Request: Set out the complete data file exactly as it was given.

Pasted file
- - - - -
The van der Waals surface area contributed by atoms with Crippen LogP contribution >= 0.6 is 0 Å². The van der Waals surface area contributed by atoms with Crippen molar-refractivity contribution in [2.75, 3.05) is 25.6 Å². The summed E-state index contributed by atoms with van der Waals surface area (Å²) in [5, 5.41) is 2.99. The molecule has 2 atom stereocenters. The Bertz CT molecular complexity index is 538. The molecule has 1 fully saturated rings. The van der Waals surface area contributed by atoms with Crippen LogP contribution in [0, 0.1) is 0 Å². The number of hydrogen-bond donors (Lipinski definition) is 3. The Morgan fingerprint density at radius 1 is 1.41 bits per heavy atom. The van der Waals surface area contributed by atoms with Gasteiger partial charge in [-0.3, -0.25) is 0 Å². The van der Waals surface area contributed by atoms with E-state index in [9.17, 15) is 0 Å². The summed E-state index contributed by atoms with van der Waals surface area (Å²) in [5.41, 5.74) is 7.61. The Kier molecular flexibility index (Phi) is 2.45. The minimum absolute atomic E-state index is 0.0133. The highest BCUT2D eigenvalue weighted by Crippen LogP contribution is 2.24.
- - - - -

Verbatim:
The van der Waals surface area contributed by atoms with Crippen LogP contribution >= 0.6 is 0 Å². The van der Waals surface area contributed by atoms with Crippen molar-refractivity contribution in [2.75, 3.05) is 25.6 Å². The summed E-state index contributed by atoms with van der Waals surface area (Å²) in [5, 5.41) is 2.99. The molecule has 2 atom stereocenters. The Bertz CT molecular complexity index is 538. The molecule has 1 fully saturated rings. The van der Waals surface area contributed by atoms with Crippen LogP contribution in [0, 0.1) is 0 Å². The number of hydrogen-bond donors (Lipinski definition) is 3. The Morgan fingerprint density at radius 1 is 1.41 bits per heavy atom. The van der Waals surface area contributed by atoms with Gasteiger partial charge in [-0.3, -0.25) is 0 Å². The van der Waals surface area contributed by atoms with E-state index in [9.17, 15) is 0 Å². The summed E-state index contributed by atoms with van der Waals surface area (Å²) in [5.41, 5.74) is 7.61. The Kier molecular flexibility index (Phi) is 2.45. The minimum absolute atomic E-state index is 0.0133. The highest BCUT2D eigenvalue weighted by Crippen LogP contribution is 2.24.